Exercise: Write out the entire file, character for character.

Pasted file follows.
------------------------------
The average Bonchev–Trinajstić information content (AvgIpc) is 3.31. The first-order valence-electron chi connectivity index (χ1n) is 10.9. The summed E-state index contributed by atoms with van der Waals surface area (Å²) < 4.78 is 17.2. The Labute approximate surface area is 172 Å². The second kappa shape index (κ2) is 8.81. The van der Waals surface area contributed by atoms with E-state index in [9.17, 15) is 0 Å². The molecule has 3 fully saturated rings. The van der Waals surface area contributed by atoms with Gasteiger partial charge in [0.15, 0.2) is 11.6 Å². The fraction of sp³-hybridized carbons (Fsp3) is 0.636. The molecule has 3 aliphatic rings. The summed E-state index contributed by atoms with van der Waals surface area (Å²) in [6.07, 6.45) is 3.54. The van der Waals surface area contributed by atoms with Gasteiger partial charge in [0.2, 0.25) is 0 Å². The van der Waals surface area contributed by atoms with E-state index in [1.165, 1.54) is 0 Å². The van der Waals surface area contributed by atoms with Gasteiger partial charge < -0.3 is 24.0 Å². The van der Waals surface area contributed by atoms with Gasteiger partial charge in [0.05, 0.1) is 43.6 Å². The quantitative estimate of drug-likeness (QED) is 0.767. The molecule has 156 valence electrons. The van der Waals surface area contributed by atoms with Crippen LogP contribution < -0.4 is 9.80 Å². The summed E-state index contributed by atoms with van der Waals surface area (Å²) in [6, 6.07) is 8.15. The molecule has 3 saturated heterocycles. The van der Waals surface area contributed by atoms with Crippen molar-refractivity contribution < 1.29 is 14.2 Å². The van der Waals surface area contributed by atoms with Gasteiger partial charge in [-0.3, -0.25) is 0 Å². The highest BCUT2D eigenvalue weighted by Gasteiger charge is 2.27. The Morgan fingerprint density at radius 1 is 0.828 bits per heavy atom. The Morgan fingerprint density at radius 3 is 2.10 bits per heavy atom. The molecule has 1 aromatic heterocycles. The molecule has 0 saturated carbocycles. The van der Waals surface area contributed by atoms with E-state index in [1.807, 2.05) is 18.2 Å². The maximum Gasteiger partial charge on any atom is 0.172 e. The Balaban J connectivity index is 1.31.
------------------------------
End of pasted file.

The average Bonchev–Trinajstić information content (AvgIpc) is 3.31. The first-order valence-electron chi connectivity index (χ1n) is 10.9. The summed E-state index contributed by atoms with van der Waals surface area (Å²) < 4.78 is 17.2. The Labute approximate surface area is 172 Å². The second kappa shape index (κ2) is 8.81. The van der Waals surface area contributed by atoms with E-state index in [9.17, 15) is 0 Å². The molecule has 3 fully saturated rings. The van der Waals surface area contributed by atoms with Gasteiger partial charge in [0.15, 0.2) is 11.6 Å². The fraction of sp³-hybridized carbons (Fsp3) is 0.636. The molecule has 3 aliphatic rings. The summed E-state index contributed by atoms with van der Waals surface area (Å²) in [6.07, 6.45) is 3.54. The van der Waals surface area contributed by atoms with Gasteiger partial charge in [0.2, 0.25) is 0 Å². The van der Waals surface area contributed by atoms with E-state index in [1.165, 1.54) is 0 Å². The van der Waals surface area contributed by atoms with Gasteiger partial charge < -0.3 is 24.0 Å². The van der Waals surface area contributed by atoms with Gasteiger partial charge in [0.05, 0.1) is 43.6 Å². The quantitative estimate of drug-likeness (QED) is 0.767. The molecule has 156 valence electrons. The van der Waals surface area contributed by atoms with Crippen LogP contribution < -0.4 is 9.80 Å². The summed E-state index contributed by atoms with van der Waals surface area (Å²) in [6, 6.07) is 8.15. The molecule has 3 saturated heterocycles. The van der Waals surface area contributed by atoms with Crippen molar-refractivity contribution < 1.29 is 14.2 Å². The van der Waals surface area contributed by atoms with Gasteiger partial charge in [-0.3, -0.25) is 0 Å². The highest BCUT2D eigenvalue weighted by Gasteiger charge is 2.27. The Morgan fingerprint density at radius 1 is 0.828 bits per heavy atom. The Morgan fingerprint density at radius 3 is 2.10 bits per heavy atom. The molecule has 1 aromatic heterocycles. The molecule has 0 saturated carbocycles. The van der Waals surface area contributed by atoms with E-state index in [1.807, 2.05) is 18.2 Å². The maximum Gasteiger partial charge on any atom is 0.172 e. The Balaban J connectivity index is 1.31.